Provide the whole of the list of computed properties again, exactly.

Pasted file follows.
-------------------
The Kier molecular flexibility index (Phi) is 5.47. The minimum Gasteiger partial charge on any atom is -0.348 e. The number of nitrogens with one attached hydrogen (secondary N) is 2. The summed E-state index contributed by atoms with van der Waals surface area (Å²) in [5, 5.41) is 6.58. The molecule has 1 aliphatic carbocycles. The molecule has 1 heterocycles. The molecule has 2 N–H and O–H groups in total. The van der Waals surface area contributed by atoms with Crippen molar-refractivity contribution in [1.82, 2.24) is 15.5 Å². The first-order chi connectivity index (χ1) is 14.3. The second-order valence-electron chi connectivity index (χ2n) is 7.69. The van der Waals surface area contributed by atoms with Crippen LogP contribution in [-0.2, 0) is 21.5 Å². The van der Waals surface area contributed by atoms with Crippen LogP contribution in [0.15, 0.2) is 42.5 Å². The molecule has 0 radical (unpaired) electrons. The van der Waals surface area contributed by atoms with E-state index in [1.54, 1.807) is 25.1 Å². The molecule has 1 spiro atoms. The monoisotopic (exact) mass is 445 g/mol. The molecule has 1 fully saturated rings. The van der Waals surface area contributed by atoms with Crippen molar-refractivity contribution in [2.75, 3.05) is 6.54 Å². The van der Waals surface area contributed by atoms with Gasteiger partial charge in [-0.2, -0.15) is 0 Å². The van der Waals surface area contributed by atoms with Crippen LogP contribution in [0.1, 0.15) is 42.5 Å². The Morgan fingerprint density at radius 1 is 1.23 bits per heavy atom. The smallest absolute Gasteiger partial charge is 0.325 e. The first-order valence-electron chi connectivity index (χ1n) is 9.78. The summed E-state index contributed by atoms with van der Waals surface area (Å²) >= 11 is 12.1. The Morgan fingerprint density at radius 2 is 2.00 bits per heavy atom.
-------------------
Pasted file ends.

The Kier molecular flexibility index (Phi) is 5.47. The minimum Gasteiger partial charge on any atom is -0.348 e. The number of nitrogens with one attached hydrogen (secondary N) is 2. The summed E-state index contributed by atoms with van der Waals surface area (Å²) in [5, 5.41) is 6.58. The molecule has 1 aliphatic carbocycles. The molecule has 1 heterocycles. The molecule has 2 N–H and O–H groups in total. The van der Waals surface area contributed by atoms with Crippen molar-refractivity contribution in [1.82, 2.24) is 15.5 Å². The first-order chi connectivity index (χ1) is 14.3. The second-order valence-electron chi connectivity index (χ2n) is 7.69. The van der Waals surface area contributed by atoms with Crippen LogP contribution in [-0.2, 0) is 21.5 Å². The van der Waals surface area contributed by atoms with Crippen LogP contribution in [0.15, 0.2) is 42.5 Å². The molecule has 0 radical (unpaired) electrons. The van der Waals surface area contributed by atoms with E-state index in [1.54, 1.807) is 25.1 Å². The molecule has 1 spiro atoms. The monoisotopic (exact) mass is 445 g/mol. The molecule has 1 fully saturated rings. The van der Waals surface area contributed by atoms with Crippen molar-refractivity contribution in [2.75, 3.05) is 6.54 Å². The van der Waals surface area contributed by atoms with Gasteiger partial charge in [-0.2, -0.15) is 0 Å². The van der Waals surface area contributed by atoms with Crippen LogP contribution in [0.1, 0.15) is 42.5 Å². The Morgan fingerprint density at radius 1 is 1.23 bits per heavy atom. The smallest absolute Gasteiger partial charge is 0.325 e. The first-order valence-electron chi connectivity index (χ1n) is 9.78. The summed E-state index contributed by atoms with van der Waals surface area (Å²) >= 11 is 12.1. The Morgan fingerprint density at radius 2 is 2.00 bits per heavy atom.